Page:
In September of 2002, Kane returned from injury and instantly became one of the hottest heels in wrestling. He was very popular and was showing sides of his personality that fans had not previously been exposed to. He was a natural choice to challenge Triple H for the World Heavyweight Championship at October's No Mercy pay-per-view.

    Realizing he could not match Kane's physical nature nor the momentum that he had gained since his return, The Game opted to focus on mind games in an attempt to throw the Big Red Monster off mentally.

    After a hard-fought victory in a TLC match for the World Tag Team Championships, Kane stood helplessly in the center of the ring and listened as Triple H accused him of murdering his own girlfriend, Katie Vick. In the weeks that followed, the accusations only increased in absurdity. Triple H accused Kane of engaging in necrophilia with Vick's corpse and even had himself filmed mocking the ordeal.

    It was a completely ludicrous storyline that ranks as one of the worst in professional wrestling history.

    The mind games worked, as Triple H defeated Kane to retain the World Heavyweight title. While the angle was absolutely offensive, it did show the lengths to which The Game would go to retain the title that he held so near and dear.

A Lesson in Humility

8 of 10

    Randy Orton's meteoric rise in 2004 should have been a happy occasion for Triple H. After all, he had claimed that he would help make the third-generation star into one of the top performers in the sport and he did just that. At SummerSlam in August of 2004, Orton defeated Chris Benoit to capture the World Heavyweight Championship, becoming the youngest competitor to ever do so.

    The following night on Raw, he defeated Benoit in a rematch.

    As he celebrated with his Evolution teammates, Orton was lifted high into the air on the shoulders of Dave Batista. It was a magical moment as Triple H stood down on the ground giving him a big thumbs up, seemingly congratulating him for a job well done. 

    Then it happened. The thumbs up turned to a thumbs down, and Triple H ordered Batista to drop Orton, something The Animal seemed all too happy to do. From there, Ric Flair joined his teammates in a beatdown of the young new champion, leaving him a bloody mess to close out the show.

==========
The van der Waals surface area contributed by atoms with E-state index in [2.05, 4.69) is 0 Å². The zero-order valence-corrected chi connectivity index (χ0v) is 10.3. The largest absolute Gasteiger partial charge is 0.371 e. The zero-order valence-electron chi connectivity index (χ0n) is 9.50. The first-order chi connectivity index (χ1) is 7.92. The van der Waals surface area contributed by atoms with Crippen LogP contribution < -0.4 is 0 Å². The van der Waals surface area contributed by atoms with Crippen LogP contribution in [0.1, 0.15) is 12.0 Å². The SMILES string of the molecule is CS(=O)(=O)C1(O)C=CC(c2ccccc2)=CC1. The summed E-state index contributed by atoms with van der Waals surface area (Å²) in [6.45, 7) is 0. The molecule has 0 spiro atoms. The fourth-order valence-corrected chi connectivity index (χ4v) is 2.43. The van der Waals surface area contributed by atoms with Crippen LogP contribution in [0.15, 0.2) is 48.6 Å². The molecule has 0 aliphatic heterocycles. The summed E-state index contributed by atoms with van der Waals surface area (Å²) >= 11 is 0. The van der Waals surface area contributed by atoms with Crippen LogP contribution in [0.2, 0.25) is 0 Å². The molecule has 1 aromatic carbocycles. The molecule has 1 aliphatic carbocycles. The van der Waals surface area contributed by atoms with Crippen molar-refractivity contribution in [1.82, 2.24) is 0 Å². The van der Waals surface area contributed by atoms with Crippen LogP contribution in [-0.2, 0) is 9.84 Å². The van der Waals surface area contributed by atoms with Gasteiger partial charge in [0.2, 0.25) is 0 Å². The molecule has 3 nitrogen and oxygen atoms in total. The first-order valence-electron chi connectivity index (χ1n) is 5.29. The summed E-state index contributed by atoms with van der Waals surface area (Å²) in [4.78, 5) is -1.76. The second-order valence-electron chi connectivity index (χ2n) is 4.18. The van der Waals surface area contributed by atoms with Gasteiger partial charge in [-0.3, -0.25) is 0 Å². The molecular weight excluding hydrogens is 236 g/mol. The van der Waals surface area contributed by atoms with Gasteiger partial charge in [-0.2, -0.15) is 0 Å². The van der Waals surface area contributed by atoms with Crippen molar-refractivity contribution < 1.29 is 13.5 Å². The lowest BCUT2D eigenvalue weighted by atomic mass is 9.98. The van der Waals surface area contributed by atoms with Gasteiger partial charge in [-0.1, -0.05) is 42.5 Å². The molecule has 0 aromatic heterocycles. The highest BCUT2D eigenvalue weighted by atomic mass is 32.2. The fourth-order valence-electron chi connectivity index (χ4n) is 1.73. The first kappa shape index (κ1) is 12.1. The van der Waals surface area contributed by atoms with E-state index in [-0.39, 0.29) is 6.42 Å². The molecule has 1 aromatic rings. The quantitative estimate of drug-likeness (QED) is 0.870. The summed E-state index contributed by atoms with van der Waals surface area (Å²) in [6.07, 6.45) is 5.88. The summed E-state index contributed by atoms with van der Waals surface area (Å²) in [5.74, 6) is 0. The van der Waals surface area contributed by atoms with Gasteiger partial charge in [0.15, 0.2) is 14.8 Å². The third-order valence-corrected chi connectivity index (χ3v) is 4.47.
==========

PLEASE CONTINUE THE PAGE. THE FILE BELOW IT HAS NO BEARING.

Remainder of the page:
It was yet another reminder that the World Heavyweight Championship meant the world to The Game and that he had no problem at all with taking out or betraying anyone who stood between him and his title.

The Rise of The Authority

9 of 10

    The SummerSlam 2013 main event between Daniel Bryan and John Cena should have been the crowning achievement in Bryan's critically acclaimed career. He had worked his way up from gymnasiums to Ring of Honor to WWE and was competing in the top match of the second-most important pay-per-view of the year against the man who had carried WWE on his back for nearly a decade.

    The moment he caught Cena with the running knee and pinned him for a three-count, courtesy of guest referee Triple H, the fans inside the Staples Center in Los Angeles became unglued. They greeted the title reign with a huge pop, the handshake from Cena to the new champion with another wave of cheers and the pyro and confetti that fell in celebration of the new titleholder with one more burst of positive reactions.

    Then it happened.

    Rev Theory's "Voices" played over the PA system, and Randy Orton made his way to the ringside area, his Money in the Bank briefcase in hand. He teased cashing it in but seemingly thought better of it. Suddenly, Triple H spun Bryan around, planted him with the Pedigree and Orton sprinted to the ring. He covered Bryan, and the COO of the company counted the pinfall before rewarding the new champion with his prize.

    It was a shocking twist to end the best pay-per-view of the year and the start of an angle that would stretch eight months and see Triple H and wife Stephanie cut Bryan off at every turn.

Deceit Leads to Brutality

10 of 10

    The March 17 episode of Raw featured a classic heel beatdown from Triple H, aided by wife Stephanie, that was reminiscent of those fans bore witness to during the Attitude Era.

    After feigning respect for Bryan, Triple H watched as Stephanie ordered security to detain Bryan and arrest him on charges of public endangerment. The COO protested, or so we thought, before entering the squared circle and calling off the officers.

    He then revealed his true intentions as he beat Bryan senseless while the Aberdeen native was helpless, handcuffed and unable to protect himself.

    The beating spilled from the ring to the arena floor, where Triple H repeatedly dunked his head in water, slammed him on the announce table and delivered a vicious steel chair shot to the top of the head. Stephanie joined in the fun, slapping the face of Bryan and verbally assaulting him at the same time.

    Back inside the squared circle, Triple H finished the violent beating off with a Pedigree.

    The sight of WWE's power couple engaging in a kiss while standing over the body of the most popular star in the sport served as a reminder that, until they are informed otherwise, they are in control of the WWE Universe and no one can stop them.